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Hanukkah Fun Facts, History, Bean Bags as Gifts, More!

Posted November 20, 2013

As the days grow colder, Jewish and Messianic believers look forward to the celebration of Hanukkah, or Chanukah. Usually falling in November or December, this religious holiday takes place over the course of eight days in which celebrants commemorate the re-dedication of the Second Temple in Jerusalem during the second century. Although a minor holiday in the Jewish calendar, Hanukkah has grown in popularity and standing in recent years. The holiday is known for certain common traditions, including the lighting of the menorah, the eating of traditional foods, the playing of games, and more recently, the giving of gifts.

Hanukkah Facts

History of the Rebellion
Beginning around 2000 B.C.,  Antiochus III took control of Judea. Antiochus III, the Seleucid king of Syria, was somewhat of a benign conqueror in that he allowed the Jewish believers to continue living in the area and worship as they had previously. His son, Antiochus IV Epiphanes, or more commonly known as Antiochus Epiphanes, would prove to be less kindly toward the Jewish believers in Judea. Rather than allow them to continue worshiping the God of Abraham, Isaac, and Jacob, Antiochus outlawed the practice of the Jewish religion. He instead insisted that the Jewish believers worship  Greek gods. As a final insult, Antiochus and his soldiers massacred thousands and desecrated the Temple in Jerusalem. An altar to Zeus was erected in the Temple, and Antiochus insisted that pigs, a non-kosher animal, be sacrificed there.

The victory of the re-taking of the Temple for the Jewish people was the culmination of a long rebellion against the Seleucid monarchy. Judah Maccabee, or “The Hammer,” led the final stage of the revolt. Through the use of clever tactics and guerrilla warfare, Maccabee and his followers drove the Syrians out of Jerusalem. He then called on them to cleanse the Temple. Part of this was the rebuilding of the altar and the lighting of the menorah. It was in this last action that they would realize God's provision and blessing, revealing the Hanukkah miracle. Even though there was only enough oil to light the menorah for one day, the candles remained lit after eight nights. This miracle led to the eight-day celebration known as Hanukkah.

Hanukkah Customs
Perhaps the most common element of Hanukkah celebrations is the lighting of the menorah. This is the only religious custom of the holiday. The menorah holds nine candles—one for each night—plus the shammus candle, or helper. Each night, another candle is lit, and blessings are recited. By the eighth night, all nine candles are lit. In addition to the commemoration of the Hanukkah miracle, the candles also remind believers that everything in the natural world is a blessing from God.

Another traditional part of the holiday celebration is the eating of fried food. This is mainly due to the significance of oil in the Hanukkah festivities. For one group of believers, a favorite food of the time would be latkes, or potato pancakes. A popular food in Israel during Hanukkah is the doughnut; believers consume these doughnuts in large numbers during the holiday. No matter the food eaten, Hanukkah meals are a wonderful part of the celebrations.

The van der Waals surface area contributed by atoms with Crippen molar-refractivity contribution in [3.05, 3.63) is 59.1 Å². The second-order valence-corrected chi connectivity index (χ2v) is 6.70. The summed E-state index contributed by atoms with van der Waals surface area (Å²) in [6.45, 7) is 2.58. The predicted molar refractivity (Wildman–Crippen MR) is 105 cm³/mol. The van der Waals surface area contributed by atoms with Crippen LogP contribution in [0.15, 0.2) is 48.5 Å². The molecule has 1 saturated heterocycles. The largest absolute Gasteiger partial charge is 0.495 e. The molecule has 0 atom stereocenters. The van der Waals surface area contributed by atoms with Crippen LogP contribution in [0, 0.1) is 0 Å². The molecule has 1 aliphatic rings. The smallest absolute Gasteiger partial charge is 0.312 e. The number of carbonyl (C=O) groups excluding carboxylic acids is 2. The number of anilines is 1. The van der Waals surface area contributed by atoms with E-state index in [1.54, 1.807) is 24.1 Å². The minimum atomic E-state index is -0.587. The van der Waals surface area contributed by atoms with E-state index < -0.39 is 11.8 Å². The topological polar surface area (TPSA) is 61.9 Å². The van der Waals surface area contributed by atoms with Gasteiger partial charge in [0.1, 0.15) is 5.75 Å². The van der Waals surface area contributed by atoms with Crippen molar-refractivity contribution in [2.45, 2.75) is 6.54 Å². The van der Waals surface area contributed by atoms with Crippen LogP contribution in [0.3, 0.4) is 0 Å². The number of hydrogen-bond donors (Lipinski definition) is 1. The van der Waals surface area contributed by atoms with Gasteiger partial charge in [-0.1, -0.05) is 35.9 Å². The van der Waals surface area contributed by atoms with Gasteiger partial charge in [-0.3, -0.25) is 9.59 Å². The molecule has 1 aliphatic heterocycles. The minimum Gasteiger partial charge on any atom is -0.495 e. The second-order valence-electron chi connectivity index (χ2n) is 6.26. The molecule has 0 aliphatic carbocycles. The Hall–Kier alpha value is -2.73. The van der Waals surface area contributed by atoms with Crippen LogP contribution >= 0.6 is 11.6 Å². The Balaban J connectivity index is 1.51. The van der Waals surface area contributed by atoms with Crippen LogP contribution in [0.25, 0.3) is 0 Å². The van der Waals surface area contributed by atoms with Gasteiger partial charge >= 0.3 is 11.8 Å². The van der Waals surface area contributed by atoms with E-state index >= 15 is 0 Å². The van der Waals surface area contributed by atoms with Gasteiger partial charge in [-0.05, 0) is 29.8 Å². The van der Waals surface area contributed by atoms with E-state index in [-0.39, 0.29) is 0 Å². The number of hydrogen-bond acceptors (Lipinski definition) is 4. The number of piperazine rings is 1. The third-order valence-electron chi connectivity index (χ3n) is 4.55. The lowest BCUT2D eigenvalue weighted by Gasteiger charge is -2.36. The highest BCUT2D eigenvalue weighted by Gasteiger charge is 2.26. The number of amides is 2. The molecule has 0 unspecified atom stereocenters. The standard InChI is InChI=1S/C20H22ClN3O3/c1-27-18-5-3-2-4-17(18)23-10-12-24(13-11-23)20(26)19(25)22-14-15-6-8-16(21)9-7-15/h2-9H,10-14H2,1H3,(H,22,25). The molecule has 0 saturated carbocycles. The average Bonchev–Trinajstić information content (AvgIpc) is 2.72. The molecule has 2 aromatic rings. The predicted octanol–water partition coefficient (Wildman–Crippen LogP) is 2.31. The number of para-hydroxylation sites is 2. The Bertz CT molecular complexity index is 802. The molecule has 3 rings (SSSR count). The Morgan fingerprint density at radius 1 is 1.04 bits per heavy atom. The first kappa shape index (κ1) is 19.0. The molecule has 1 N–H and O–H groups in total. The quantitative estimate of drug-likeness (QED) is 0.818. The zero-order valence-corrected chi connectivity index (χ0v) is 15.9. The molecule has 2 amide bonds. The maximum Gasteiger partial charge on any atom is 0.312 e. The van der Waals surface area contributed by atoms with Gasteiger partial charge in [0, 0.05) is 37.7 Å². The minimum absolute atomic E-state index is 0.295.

Finally, there is the dreidel, a popular game. Although there are many stories related to its origin, the dreidel is apparently similar to games played worldwide over the course of centuries. There are games like the dreidel found in England, Ireland, and Germany. No matter its origin, the dreidel is a fun part of the Hanukkah festivities.

Hanukkah Gifts
Giving gifts on Hanukkah was actually not a traditional part of the celebration of the holiday. As Jewish believers came in contact with Christians, it was not uncommon for Jewish children to have a bit of jealousy over the gifts that the other children received for Christmas. In order to relieve this frustration, believers began giving gifts to their young children. One of the most common gifts is “gelt,” or money.

Over the years, Hanukkah gifts have become quite popular, and sometimes unusual. For American Jewish believers this year, there is an additional element of fun in that Thanksgiving falls on the first day of Hanukkah. Turkeys are appearing in great numbers as a part of Hanukkah gifts, whether menorahs, greeting cards, clothing, or even food. This rare blend of the holidays has been a fun one for believers this year.

Bean bag chairs would also be a great gift for all ages. They are a practical gift that would delight anyone during Hanukkah. While not a traditional gift for the holiday, bean bags would be a great alternative. Too, they could be enjoyed every day and not just once per year.  Try quality ones like those at www.ahhprods.com, offering bean bags since 1998.

Hanukkah has a very rich history and brings believers the chance to celebrate during the winter months.  Beginning with the religious observance of lighting the menorah to the fun of latkes and dreidels, the holiday is one that is sure to bring fun and good memories to all who observe it.

Do you celebrate Hanukkah?  What traditions does your family love the most and why?

Thanks to Krista for this very enlightening article!

Jade is the founder and CEO of Ahh! Products. Find her on

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